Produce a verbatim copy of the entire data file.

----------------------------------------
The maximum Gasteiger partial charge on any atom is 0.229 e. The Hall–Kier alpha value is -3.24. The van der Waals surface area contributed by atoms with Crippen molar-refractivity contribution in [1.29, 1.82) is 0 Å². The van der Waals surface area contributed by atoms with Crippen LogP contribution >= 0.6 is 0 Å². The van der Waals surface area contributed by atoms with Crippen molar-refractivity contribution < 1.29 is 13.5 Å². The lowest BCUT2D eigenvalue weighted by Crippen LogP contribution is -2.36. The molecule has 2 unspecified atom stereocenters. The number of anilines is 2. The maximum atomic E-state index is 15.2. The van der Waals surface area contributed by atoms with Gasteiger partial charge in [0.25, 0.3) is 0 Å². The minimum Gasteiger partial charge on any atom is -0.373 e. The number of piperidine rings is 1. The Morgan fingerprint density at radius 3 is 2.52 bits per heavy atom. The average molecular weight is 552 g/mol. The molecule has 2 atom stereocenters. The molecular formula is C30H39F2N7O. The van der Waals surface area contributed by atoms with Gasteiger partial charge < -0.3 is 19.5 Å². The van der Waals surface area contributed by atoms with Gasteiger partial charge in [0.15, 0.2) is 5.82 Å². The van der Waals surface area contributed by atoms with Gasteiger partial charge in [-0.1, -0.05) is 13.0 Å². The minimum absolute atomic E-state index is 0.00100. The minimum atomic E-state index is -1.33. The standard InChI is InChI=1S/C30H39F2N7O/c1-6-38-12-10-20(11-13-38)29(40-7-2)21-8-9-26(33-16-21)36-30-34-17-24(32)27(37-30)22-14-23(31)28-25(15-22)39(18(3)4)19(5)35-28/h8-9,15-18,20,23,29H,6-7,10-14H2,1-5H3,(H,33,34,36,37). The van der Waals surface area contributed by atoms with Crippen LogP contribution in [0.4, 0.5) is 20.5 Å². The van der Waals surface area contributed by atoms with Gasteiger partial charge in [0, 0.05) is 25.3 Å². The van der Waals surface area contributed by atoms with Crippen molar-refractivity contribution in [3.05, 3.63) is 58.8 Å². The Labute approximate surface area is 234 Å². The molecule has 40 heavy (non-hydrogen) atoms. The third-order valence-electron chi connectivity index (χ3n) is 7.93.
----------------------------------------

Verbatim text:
The maximum Gasteiger partial charge on any atom is 0.229 e. The Hall–Kier alpha value is -3.24. The van der Waals surface area contributed by atoms with Crippen molar-refractivity contribution in [1.29, 1.82) is 0 Å². The van der Waals surface area contributed by atoms with Crippen LogP contribution >= 0.6 is 0 Å². The van der Waals surface area contributed by atoms with Crippen molar-refractivity contribution < 1.29 is 13.5 Å². The lowest BCUT2D eigenvalue weighted by Crippen LogP contribution is -2.36. The molecule has 2 unspecified atom stereocenters. The number of anilines is 2. The maximum atomic E-state index is 15.2. The van der Waals surface area contributed by atoms with Gasteiger partial charge in [0.25, 0.3) is 0 Å². The minimum Gasteiger partial charge on any atom is -0.373 e. The number of piperidine rings is 1. The Morgan fingerprint density at radius 3 is 2.52 bits per heavy atom. The average molecular weight is 552 g/mol. The molecule has 2 atom stereocenters. The molecular formula is C30H39F2N7O. The van der Waals surface area contributed by atoms with Gasteiger partial charge < -0.3 is 19.5 Å². The van der Waals surface area contributed by atoms with Gasteiger partial charge in [0.15, 0.2) is 5.82 Å². The van der Waals surface area contributed by atoms with Gasteiger partial charge in [-0.1, -0.05) is 13.0 Å². The minimum absolute atomic E-state index is 0.00100. The minimum atomic E-state index is -1.33. The standard InChI is InChI=1S/C30H39F2N7O/c1-6-38-12-10-20(11-13-38)29(40-7-2)21-8-9-26(33-16-21)36-30-34-17-24(32)27(37-30)22-14-23(31)28-25(15-22)39(18(3)4)19(5)35-28/h8-9,15-18,20,23,29H,6-7,10-14H2,1-5H3,(H,33,34,36,37). The van der Waals surface area contributed by atoms with Crippen LogP contribution in [0.4, 0.5) is 20.5 Å². The van der Waals surface area contributed by atoms with Gasteiger partial charge in [0, 0.05) is 25.3 Å². The van der Waals surface area contributed by atoms with Crippen molar-refractivity contribution in [3.05, 3.63) is 58.8 Å². The Labute approximate surface area is 234 Å². The molecule has 40 heavy (non-hydrogen) atoms. The third-order valence-electron chi connectivity index (χ3n) is 7.93.